A battle has been brewing at the Board of Elections. It’s been a tumultuous year for the agency that’s charged with ensuring the integrity of the state’s electoral process. Its $143,131 executive director, Robert Kando, is set to be fired in January unless the board decides before then that he has made significant improvements. Since making that decision, however, the board — one of the few where the governor-appointed members are paid — has still struggled to get through the simplest of endeavors. Last week, shouting ensued over the mundane task of approving the meeting minutes, as board members said that Kando had drafted minutes intended to disparage board members who have taken issue with his performance.
Meanwhile, it took the board (whose seven members are each paid $1,615 a year) nine meetings to approve a state-required affirmative-action plan for the agency on Dec. 9. Approval of the plan first landed on an agenda Aug. 25. Several meetings included arguing over whether training would be scheduled and whether the right forms were filled out.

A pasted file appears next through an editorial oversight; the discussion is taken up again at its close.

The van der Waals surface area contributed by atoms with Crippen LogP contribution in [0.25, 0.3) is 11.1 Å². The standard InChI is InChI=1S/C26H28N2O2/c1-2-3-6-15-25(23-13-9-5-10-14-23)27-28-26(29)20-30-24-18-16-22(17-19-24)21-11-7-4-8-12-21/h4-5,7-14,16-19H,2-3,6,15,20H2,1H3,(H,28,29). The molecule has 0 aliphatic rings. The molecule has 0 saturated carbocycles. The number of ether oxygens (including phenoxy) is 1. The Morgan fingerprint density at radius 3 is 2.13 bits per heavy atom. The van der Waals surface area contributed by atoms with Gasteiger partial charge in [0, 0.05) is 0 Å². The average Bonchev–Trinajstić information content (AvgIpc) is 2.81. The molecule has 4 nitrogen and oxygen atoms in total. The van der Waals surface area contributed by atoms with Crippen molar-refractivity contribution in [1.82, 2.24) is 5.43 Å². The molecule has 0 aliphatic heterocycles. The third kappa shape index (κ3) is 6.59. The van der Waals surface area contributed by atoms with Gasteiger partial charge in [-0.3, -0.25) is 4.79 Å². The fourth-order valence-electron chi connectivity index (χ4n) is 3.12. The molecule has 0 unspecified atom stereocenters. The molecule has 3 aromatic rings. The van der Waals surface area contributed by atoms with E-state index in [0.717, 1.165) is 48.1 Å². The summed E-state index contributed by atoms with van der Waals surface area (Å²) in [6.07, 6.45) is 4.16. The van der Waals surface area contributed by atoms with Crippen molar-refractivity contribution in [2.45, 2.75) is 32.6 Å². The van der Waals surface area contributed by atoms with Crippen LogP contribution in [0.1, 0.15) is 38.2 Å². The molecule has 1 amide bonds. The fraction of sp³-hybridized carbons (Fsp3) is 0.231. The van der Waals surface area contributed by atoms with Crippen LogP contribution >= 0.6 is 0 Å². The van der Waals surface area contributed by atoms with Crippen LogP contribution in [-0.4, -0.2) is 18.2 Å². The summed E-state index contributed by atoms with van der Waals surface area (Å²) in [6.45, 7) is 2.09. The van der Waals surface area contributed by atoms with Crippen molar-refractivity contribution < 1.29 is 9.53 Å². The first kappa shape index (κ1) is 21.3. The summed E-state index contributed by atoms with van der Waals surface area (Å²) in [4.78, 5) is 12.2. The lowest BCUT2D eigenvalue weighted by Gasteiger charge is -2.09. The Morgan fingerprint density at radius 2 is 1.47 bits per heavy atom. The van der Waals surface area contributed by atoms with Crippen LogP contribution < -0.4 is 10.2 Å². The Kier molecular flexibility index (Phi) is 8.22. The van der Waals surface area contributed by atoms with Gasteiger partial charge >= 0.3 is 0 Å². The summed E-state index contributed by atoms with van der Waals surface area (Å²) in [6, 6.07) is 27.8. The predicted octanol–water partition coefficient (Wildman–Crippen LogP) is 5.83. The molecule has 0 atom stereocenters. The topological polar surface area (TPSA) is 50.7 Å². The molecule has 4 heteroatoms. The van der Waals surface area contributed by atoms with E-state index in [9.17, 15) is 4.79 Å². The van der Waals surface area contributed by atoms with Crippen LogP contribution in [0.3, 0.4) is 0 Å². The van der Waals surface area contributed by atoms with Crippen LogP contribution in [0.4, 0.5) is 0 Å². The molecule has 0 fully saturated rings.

(The board also voted on the plan Nov. 10. The vote was 2-0, with two board members abstaining after lengthy debate. The board’s legal counsel, Raymond Marcaccio, reported last week that a 2-0 vote does not legally approve a motion, and another vote was taken.)
Approval of the agency’s 2017 budget request has been so arduous that at last week’s meeting there were two separate agenda items — one to approve the budget and one to approve the budget’s cover letter. The budget request was due in early September, and the item has been on the agenda for six meetings since Sept. 22.